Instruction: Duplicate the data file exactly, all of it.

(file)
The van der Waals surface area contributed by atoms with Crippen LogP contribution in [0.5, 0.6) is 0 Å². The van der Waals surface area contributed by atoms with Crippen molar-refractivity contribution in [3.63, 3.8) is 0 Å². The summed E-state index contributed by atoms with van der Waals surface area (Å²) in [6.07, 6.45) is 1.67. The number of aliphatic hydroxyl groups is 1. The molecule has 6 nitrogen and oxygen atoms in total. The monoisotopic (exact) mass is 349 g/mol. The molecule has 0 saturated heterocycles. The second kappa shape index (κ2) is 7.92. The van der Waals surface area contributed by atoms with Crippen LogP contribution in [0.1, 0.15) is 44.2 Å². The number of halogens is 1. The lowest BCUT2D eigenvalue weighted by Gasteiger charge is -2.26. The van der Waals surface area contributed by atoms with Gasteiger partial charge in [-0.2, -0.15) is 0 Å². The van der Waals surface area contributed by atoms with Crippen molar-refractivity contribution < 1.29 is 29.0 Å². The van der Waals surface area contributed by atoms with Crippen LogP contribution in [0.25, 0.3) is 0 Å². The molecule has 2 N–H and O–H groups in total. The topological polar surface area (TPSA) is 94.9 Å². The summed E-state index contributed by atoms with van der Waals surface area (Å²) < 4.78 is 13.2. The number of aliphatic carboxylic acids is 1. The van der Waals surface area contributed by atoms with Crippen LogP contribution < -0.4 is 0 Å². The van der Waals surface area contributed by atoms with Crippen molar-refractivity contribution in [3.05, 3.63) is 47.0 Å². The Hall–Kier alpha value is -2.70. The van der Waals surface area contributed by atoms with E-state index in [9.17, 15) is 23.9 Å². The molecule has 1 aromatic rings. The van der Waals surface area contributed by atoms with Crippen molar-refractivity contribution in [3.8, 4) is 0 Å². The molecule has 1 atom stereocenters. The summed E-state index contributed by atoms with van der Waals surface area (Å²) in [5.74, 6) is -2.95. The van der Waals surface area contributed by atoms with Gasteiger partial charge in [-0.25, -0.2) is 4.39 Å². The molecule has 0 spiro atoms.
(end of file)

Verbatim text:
The van der Waals surface area contributed by atoms with Crippen LogP contribution in [0.5, 0.6) is 0 Å². The van der Waals surface area contributed by atoms with Crippen molar-refractivity contribution in [3.63, 3.8) is 0 Å². The summed E-state index contributed by atoms with van der Waals surface area (Å²) in [6.07, 6.45) is 1.67. The number of aliphatic hydroxyl groups is 1. The molecule has 6 nitrogen and oxygen atoms in total. The monoisotopic (exact) mass is 349 g/mol. The molecule has 0 saturated heterocycles. The second kappa shape index (κ2) is 7.92. The van der Waals surface area contributed by atoms with Crippen LogP contribution in [0.1, 0.15) is 44.2 Å². The number of halogens is 1. The lowest BCUT2D eigenvalue weighted by Gasteiger charge is -2.26. The van der Waals surface area contributed by atoms with Gasteiger partial charge in [-0.2, -0.15) is 0 Å². The van der Waals surface area contributed by atoms with Crippen molar-refractivity contribution < 1.29 is 29.0 Å². The van der Waals surface area contributed by atoms with Crippen LogP contribution in [0.25, 0.3) is 0 Å². The molecule has 2 N–H and O–H groups in total. The topological polar surface area (TPSA) is 94.9 Å². The summed E-state index contributed by atoms with van der Waals surface area (Å²) < 4.78 is 13.2. The number of aliphatic carboxylic acids is 1. The van der Waals surface area contributed by atoms with Crippen LogP contribution < -0.4 is 0 Å². The van der Waals surface area contributed by atoms with Crippen molar-refractivity contribution in [3.05, 3.63) is 47.0 Å². The Hall–Kier alpha value is -2.70. The van der Waals surface area contributed by atoms with E-state index in [9.17, 15) is 23.9 Å². The molecule has 1 aromatic rings. The van der Waals surface area contributed by atoms with Crippen molar-refractivity contribution in [3.8, 4) is 0 Å². The molecule has 1 atom stereocenters. The summed E-state index contributed by atoms with van der Waals surface area (Å²) in [5.74, 6) is -2.95. The van der Waals surface area contributed by atoms with Gasteiger partial charge in [-0.25, -0.2) is 4.39 Å². The molecule has 0 spiro atoms.